Saturday morning both Ashley and I went back to the dirt pile and our group kicked (pardon my french) its ass! We picked and hauled for all we were worth and soon the pile was no longer. That afternoon we assembled a small group of volunteers (two native speakers and two others) during our off hours and went back to meet the community with disabilities. We had arranged the day before to meet at a community meeting hall so Ash and I could offer physical therapy advice and whatever else we could do. The day turned out to be perfect. We set up two stations (ash, a translator, and another volunteer, and the same with mine) and had families or individuals come to us as they came in. We met people with everything from Down Syndrome to Arthritis, and from Amputations to paralysis. After 3 1-2 hours, we saw everyone and they were thrilled to have us.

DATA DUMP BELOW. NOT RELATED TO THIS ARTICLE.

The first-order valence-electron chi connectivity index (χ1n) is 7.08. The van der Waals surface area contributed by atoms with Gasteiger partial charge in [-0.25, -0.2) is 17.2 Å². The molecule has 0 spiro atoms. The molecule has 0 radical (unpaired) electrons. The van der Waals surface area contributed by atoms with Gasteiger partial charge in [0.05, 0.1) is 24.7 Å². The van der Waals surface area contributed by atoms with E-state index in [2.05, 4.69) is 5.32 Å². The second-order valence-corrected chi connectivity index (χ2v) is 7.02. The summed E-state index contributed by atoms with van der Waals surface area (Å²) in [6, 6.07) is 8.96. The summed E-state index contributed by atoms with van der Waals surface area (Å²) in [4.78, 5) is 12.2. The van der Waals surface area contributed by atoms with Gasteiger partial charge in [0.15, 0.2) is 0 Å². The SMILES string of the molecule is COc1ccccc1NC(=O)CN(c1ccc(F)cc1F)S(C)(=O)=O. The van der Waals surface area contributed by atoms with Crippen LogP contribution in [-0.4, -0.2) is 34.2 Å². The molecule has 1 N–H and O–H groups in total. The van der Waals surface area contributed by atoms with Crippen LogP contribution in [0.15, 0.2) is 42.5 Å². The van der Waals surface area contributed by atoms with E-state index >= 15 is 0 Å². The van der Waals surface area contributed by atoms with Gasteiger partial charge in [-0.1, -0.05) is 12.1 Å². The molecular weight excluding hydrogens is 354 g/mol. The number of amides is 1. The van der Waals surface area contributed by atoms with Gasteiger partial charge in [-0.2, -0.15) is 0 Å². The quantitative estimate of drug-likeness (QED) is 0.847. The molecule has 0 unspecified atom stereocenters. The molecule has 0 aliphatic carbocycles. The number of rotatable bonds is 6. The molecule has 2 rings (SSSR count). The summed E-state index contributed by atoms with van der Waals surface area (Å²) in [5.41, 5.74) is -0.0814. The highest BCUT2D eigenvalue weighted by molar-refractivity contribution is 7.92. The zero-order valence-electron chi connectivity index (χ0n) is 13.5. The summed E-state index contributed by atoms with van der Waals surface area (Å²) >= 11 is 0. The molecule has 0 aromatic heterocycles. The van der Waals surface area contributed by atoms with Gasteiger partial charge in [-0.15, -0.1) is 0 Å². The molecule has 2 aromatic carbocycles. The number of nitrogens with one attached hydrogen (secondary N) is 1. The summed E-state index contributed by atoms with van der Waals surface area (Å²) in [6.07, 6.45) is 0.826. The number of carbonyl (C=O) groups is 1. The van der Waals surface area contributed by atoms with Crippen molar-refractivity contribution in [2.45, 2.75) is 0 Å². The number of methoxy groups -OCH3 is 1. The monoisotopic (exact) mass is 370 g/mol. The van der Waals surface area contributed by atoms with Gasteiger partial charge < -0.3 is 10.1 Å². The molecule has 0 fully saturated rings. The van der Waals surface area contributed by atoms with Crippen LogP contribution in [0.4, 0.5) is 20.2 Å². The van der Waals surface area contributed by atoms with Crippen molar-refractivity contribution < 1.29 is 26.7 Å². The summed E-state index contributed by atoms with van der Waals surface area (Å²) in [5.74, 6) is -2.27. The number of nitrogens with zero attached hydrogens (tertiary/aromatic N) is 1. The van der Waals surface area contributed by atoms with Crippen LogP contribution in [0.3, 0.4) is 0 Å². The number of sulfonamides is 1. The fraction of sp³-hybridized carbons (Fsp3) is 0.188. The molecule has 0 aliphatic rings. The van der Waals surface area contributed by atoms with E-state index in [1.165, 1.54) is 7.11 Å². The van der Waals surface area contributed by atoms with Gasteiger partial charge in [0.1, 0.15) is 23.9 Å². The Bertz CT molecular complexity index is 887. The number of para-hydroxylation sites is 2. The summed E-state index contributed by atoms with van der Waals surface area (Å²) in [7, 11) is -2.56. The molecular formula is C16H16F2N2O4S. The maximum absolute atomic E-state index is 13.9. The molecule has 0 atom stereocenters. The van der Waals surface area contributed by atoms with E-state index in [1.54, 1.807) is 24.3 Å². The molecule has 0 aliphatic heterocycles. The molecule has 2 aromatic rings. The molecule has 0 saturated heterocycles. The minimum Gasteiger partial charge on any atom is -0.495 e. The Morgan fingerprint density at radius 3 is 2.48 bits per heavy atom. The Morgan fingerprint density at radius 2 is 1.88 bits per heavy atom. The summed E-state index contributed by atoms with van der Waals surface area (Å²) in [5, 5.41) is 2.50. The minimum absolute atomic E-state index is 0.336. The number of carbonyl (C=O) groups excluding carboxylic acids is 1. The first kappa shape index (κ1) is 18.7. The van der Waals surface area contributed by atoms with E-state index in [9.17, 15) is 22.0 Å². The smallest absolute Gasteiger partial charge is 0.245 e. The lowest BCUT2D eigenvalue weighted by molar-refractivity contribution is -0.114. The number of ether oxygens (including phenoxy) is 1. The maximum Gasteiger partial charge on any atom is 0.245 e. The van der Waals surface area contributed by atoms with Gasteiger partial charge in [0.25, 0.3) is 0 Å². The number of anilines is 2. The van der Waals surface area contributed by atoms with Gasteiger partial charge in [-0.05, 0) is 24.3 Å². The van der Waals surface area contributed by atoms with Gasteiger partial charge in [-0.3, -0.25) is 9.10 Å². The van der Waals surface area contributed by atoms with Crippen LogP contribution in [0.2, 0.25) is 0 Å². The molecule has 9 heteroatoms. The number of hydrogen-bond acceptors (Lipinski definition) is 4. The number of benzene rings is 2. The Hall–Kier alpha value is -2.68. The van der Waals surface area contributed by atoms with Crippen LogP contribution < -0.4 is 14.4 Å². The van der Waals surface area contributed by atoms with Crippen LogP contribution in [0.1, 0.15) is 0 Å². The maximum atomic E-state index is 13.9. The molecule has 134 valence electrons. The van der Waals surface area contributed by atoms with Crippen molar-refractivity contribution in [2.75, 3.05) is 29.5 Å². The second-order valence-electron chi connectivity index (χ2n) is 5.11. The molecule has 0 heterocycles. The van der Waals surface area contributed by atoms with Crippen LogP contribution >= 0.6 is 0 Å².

It was an amazing week overall and I only wish we had more time to comitt to the project as it is well worth while. If you have any ambition to volunteer abroad, check out the information on our Links page! They are also in great need of money and resources and you can be assured that they all go to very good use! www.piscosinfronteras.org.

One Response to “Pisco Sin Fronteras – PSF”

  1. Barbara Rojas says:

    Hi again! The PSF chapter brought tears to my eyes! And by the way, whenever you come back through Costa Rica, I have a bottle of pisco that my Peruvian friends brought me, and I have no occasion to drink it! And Costa Ricans don’t even know what it is, much less how to make a pisco sour, so there’s no point in giving it away. So if you don’t tarry too long, I’ll keep it for your return — provided you guys make the pisco sours, cause I don’t know how.

    Enjoy your holiday in Hawaii!